Last year, Michigan became the 37th state requiring attorneys to maintain ethical competence in technology, signaling the growing role of artificial intelligence in the legal sector.
The order handed down by the Michigan Supreme Court requires continuing education in emerging technology so attorneys can “provide competent representation for the client in a particular matter.”
The new requirement took effect on Jan. 1, along with supplemental rules involving “ediscovery,” or AI-powered systems that sort relevant case material during the discovery process when opposing parties share documents. The rules require setting an ediscovery plan early on in the case and outlining potential sanctions for parties that don’t act in good faith.
Scott Carvo, partner at Warner Norcross + Judd LLP’s Grand Rapids office, said ediscovery and computer-automated review is a common way that AI has disrupted — or rather aided — the legal sector.
“With the proliferation of data, email and devices, the amount of data corporations kept increased 10-20 fold in some cases,” Carvo said. “We needed a solution to deal with it.”
Carvo, who had information technology experience before going to law school, said his firm embraced ediscovery when it began taking off across the industry roughly a decade ago. The goal is to save clients money, which has taken on greater importance during the pandemic.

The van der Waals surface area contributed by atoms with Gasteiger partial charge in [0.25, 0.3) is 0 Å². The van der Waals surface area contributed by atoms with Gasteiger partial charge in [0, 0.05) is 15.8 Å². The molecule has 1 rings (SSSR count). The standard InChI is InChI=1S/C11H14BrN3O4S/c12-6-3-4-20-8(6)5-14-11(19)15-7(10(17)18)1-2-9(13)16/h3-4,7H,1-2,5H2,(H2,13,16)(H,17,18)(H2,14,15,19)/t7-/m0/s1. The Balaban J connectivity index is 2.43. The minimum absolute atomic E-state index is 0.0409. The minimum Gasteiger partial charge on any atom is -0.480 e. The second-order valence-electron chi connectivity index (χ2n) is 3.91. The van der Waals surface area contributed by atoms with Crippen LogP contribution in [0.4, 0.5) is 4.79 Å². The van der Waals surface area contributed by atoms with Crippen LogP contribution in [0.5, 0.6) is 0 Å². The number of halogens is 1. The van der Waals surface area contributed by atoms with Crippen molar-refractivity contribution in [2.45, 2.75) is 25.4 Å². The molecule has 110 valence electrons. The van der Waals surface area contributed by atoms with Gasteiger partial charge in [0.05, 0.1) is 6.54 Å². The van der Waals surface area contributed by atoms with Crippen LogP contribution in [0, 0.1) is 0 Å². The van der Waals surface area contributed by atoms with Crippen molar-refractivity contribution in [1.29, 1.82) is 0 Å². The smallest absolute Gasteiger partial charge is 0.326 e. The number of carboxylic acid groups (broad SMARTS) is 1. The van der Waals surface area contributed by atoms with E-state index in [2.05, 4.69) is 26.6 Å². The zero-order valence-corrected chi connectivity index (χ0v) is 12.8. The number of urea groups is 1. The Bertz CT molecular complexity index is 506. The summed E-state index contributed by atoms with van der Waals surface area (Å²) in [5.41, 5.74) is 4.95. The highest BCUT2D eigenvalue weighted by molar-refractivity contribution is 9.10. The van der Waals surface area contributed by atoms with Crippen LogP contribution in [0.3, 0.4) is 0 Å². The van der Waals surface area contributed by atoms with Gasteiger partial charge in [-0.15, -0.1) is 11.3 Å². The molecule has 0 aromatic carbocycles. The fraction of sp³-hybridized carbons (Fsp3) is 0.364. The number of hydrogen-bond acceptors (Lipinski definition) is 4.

“At this point, every one of my clients is looking for ways to keep their costs down,” Carvo said. “Every dollar matters these days in light of how things are with the economy. Every client I have wants to reduce their legal spend.”
Ediscovery may be just a starting point for sweeping AI-driven changes in the legal sector. Carvo said algorithms are being developed that can predict case outcomes, such as in tax disputes. Companies also can use AI to feed in criteria or various desired outcomes in contracts, or can use it to power M&A due diligence.
However, embracing AI-driven technology has been a “hodgepodge” within the legal field and can vary among firms and attorneys, Carvo said. Some carry “bad assumptions about technology,” convincing them it will lead to more errors than manually combing through documents.
“It’s interesting the AI piece is coming to the legal sector because it’s notoriously a field that’s slow to adapt to change,” Carvo said. “Lawyers tend to be set in their ways. It’s always a difficult proposition when you’re talking about innovation.”
He added, however, that under the state’s new rules, “lawyers have a duty to keep up with technology.”